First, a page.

A Revolutionary Idea
By JOE NOCERA - THE NEW YORK TIMES
Added: Mon, 27 Feb 2012 21:38:13 UTC
Thanks to Steve for the link.
“Rick Santorum is John Winthrop,” the historian and author John M. Barry was saying the other day.
Barry is in a unique position to make such a judgment. His most recent book, published last month, is entitled “Roger Williams and the Creation of the American Soul.” To call it a biography sells it short. What it is, really, is the history of an idea — an idea that Williams articulated before anyone else — about the critical importance of separating church from state. So revolutionary was this idea that it caused Williams to be banished from Massachusetts and to seek refuge in nearby Rhode Island, which he founded. In doing so, Williams created the first place in the Western world where people could believe in any God they wished — or no God at all — without fear of retribution.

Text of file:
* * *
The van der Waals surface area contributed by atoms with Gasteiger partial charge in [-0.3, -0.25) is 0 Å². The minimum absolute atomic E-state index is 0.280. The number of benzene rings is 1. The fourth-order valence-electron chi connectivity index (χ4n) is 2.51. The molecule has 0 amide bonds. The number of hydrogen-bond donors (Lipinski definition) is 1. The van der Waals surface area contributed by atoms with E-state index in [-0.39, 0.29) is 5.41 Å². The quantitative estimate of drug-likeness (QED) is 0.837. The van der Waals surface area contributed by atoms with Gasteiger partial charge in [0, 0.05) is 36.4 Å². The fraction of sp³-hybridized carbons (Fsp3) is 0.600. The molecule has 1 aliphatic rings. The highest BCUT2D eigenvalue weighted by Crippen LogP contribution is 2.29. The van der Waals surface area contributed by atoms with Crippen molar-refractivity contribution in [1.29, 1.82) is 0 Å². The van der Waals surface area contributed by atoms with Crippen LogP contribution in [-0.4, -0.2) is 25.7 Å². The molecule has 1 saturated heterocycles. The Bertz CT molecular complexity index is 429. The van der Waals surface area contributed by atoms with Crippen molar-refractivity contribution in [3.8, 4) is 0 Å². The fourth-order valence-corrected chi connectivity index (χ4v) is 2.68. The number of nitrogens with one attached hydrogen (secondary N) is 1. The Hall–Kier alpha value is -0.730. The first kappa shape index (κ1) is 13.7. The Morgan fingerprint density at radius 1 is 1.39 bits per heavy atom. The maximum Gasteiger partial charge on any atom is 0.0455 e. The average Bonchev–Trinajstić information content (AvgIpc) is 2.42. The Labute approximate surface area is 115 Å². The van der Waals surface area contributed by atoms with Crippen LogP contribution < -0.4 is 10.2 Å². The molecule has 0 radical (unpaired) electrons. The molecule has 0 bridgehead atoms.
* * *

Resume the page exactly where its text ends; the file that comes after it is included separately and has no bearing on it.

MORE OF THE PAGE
In opposition to that idea, always, were Winthrop and the other Puritans who first came to Massachusetts. Puritans fled to America in the 1600s because they were being persecuted in England for their hard-edged, Calvinist beliefs, and their rejection of the Anglican Church. Having one’s ears cut off for having deviationist religious beliefs was one of the lesser punishments Puritans suffered; being locked up in the Tower of London, where death was a near certainty, was not uncommon.
Yet Winthrop and the other Puritans did not arrive on the shores of Massachusetts hungering for religious freedom. Rather, Winthrop’s “city on a hill” was meant to be, in Barry’s words, “an authoritative and theocentric state,” no less tolerant of any deviation of Puritan theology than England had been toward the Puritans. Even before Williams’s views about church and state were fully formed, he became an outcast in Massachusetts because he not only deviated from conventional Puritan theology but preached his beliefs from the pulpit — and then did not back down when confronted by the Massachusetts magistrates about his “errors.” Just as in England, the state served to enforce the dictates of the church.
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